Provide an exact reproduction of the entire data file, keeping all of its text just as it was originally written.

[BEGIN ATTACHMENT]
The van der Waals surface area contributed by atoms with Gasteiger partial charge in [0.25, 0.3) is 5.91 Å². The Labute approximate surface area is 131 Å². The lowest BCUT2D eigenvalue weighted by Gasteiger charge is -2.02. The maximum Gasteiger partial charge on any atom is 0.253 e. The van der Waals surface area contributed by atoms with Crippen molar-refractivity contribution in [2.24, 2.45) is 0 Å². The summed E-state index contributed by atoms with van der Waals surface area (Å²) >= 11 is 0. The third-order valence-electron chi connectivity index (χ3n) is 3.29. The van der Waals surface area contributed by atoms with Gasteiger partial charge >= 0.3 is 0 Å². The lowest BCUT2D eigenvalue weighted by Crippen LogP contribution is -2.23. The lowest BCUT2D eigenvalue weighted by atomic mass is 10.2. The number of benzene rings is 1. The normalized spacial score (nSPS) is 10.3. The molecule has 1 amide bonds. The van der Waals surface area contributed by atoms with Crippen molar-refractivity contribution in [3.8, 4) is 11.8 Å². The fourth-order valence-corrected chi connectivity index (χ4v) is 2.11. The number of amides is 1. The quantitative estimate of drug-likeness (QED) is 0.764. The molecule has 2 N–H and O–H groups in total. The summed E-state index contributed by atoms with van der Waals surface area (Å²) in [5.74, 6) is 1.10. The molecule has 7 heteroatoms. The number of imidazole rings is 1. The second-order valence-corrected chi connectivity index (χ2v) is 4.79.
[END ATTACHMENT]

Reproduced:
The van der Waals surface area contributed by atoms with Gasteiger partial charge in [0.25, 0.3) is 5.91 Å². The Labute approximate surface area is 131 Å². The lowest BCUT2D eigenvalue weighted by Gasteiger charge is -2.02. The maximum Gasteiger partial charge on any atom is 0.253 e. The van der Waals surface area contributed by atoms with Crippen molar-refractivity contribution in [2.24, 2.45) is 0 Å². The summed E-state index contributed by atoms with van der Waals surface area (Å²) >= 11 is 0. The third-order valence-electron chi connectivity index (χ3n) is 3.29. The van der Waals surface area contributed by atoms with Gasteiger partial charge >= 0.3 is 0 Å². The lowest BCUT2D eigenvalue weighted by Crippen LogP contribution is -2.23. The lowest BCUT2D eigenvalue weighted by atomic mass is 10.2. The number of benzene rings is 1. The normalized spacial score (nSPS) is 10.3. The molecule has 1 amide bonds. The van der Waals surface area contributed by atoms with Crippen molar-refractivity contribution in [3.8, 4) is 11.8 Å². The fourth-order valence-corrected chi connectivity index (χ4v) is 2.11. The number of amides is 1. The quantitative estimate of drug-likeness (QED) is 0.764. The molecule has 2 N–H and O–H groups in total. The summed E-state index contributed by atoms with van der Waals surface area (Å²) in [5.74, 6) is 1.10. The molecule has 7 heteroatoms. The number of imidazole rings is 1. The second-order valence-corrected chi connectivity index (χ2v) is 4.79.